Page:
Business profile: Midway Marine, WA

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Warwick Rann of West Australian boat dealership Midway Marine currently runs the thriving concern alongside his parents, Jim and Joan. He recently spoke to Mick Fletoridis about business life in the west. 

Family affair - Warwick (left) and Jim Rann have a long history of running successful marine businesses in Rockingham, WA.
Family affair - Warwick (left) and Jim Rann have a long history of running successful marine businesses in Rockingham, WA.

Tell us about Midway Marine
We’ve had two yards in the Rockingham area and next year will be our 20th year. We previously owned JPW Wholesalers (chandlery) and dad built that up, we were in wholesale and then we made the silly decision of going back into retail (laughs). Retail’s been good for us, we’re boaties and we enjoy boating, we use our product. We’re constantly out in boats; my family, mum and dad and my kids.

What are the family member’s roles within the business?
Mum, Joan, does the accounts and we’re all directors – Jim’s the main director – and I manage the business. Dad’s 72 and he’s been in the boating game for years; everyone (affectionately) calls him “the dinosaur of the industry” - he’s a lifetime member of the boating industry association (BIA) and well respected around here. People often come to him for a lot of advice.

How did you first get into the boating industry?
I’ve been involved in it since I was 15. From school I went straight into boats, basically. I think I was conceived on a boat (laughs) … we had Safety Bay Honda on the other side of town, a company we started from scratch and we were a Honda dealership and sold SeaJay boats and Coxcraft and then 15 years ago we bought Midway Marine, which was basically “the opposition.” We then shut the Safety Bay site down and moved to this premises; the GFC had hit us fairly badly so we decided to close one (business) down.

What boat brands do you currently sell?
We basically do dinghy and console packages with SeaJay and we do the Revival brand which is really strong in WA. We do the (Revival) 640 Deluxe as we’ve got Rottnest Island nearby and its popular with overnighters. We’ve just taken on Haines Hunter as well and I also do my own little boat, FishHunter.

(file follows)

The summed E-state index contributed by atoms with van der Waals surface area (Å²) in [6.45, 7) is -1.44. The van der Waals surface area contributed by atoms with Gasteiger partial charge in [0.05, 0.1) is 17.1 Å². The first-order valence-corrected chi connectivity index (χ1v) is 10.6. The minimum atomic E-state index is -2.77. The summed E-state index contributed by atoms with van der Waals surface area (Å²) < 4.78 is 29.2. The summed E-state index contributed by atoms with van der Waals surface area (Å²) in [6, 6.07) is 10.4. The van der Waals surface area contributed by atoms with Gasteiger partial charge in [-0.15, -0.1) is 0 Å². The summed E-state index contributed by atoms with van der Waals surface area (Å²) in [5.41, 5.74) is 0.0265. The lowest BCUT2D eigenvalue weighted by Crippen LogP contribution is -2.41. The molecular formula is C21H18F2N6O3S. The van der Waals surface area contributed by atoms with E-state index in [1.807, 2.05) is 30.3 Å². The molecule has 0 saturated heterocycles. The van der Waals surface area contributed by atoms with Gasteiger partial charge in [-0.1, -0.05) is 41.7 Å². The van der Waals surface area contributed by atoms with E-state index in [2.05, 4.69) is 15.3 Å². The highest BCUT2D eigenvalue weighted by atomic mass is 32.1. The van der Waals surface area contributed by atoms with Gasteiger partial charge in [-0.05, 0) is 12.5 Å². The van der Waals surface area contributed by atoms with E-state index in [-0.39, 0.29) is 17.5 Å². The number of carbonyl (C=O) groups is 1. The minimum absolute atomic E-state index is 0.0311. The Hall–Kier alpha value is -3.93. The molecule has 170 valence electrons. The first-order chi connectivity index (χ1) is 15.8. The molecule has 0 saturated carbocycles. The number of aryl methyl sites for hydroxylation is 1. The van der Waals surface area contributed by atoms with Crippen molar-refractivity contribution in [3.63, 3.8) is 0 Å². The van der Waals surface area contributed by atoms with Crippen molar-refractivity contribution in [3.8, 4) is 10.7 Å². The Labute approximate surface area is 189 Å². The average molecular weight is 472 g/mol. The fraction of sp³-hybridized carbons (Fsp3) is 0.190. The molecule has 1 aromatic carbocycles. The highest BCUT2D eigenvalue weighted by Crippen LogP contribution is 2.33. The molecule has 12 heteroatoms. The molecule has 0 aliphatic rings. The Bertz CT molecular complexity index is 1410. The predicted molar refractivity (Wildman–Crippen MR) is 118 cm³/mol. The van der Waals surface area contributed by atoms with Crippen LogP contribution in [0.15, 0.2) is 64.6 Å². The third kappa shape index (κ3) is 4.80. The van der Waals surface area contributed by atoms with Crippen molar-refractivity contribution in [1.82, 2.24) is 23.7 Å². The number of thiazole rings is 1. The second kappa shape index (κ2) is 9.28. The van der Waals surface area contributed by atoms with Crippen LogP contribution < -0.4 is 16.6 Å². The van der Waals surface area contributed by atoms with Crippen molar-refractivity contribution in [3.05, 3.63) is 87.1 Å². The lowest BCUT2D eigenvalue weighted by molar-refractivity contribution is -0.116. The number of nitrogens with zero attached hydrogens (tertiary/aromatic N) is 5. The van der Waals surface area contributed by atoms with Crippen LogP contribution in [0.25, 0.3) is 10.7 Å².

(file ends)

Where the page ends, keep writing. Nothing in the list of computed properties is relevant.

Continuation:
What are the basic differences between the brands?
The Fish Hunter boats are our own designs and we get them welded up, we started those from scratch. After four years running we’ve sold about 23 (Fish Hunter) boats. They are just built for the hardcore fishermen or diver – no paint, no frills, just built tough, people love them. Rockingham is a huge fishing town, we service all the local boats and sponsor the local fishing club so this style of boat fits right in here. The Haines Hunter brand which we’ve just taken on will basically be our premium top of the line $100k-plus range.

The Revival range is an intermediate level affordable fiberglass brand that you can drive out to the shelf and fully enjoy your boating. We’ve been selling Revival boats for 10 years and have a huge customer base. We do a Revival fishing comp every year and have sold heaps of those boats. They’re just well priced and perfect for WA waters. And obviously there are our SeaJay packages, which are well built boats from a well known brand. We are now also a sole Mercury outboard dealership.

What other services do you offer?
We have a full workshop with fully qualified marine technicians. We do new boat fitouts, engine re-powers, servicing all year round on boat/motor/trailer, electrical work and we have a big retail shop. We sell top brands like Raymarine and Lowrance and basically anything you’d need for your boat under one roof. We also sell pre-owned boats and new trailers.

What advice would you give anyone thinking of getting into boating?
Have a think about the sort of boating you want to do. Everyone (initially) seems to think they need a cabin, but nine times out of ten you’ll need deck space; if you’re a growing space you’ll find you need the deck space (over a cabin). Think about the choice of hull too in regards to aluminium or fibreglass and which will suit your needs and experience better. Budget also, obviously – you can only buy what you can afford and (while second hand may be cheaper) there are some good value new packages available at present. It’s a tough one though, there’s never the perfect boat, it’s always a compromise.


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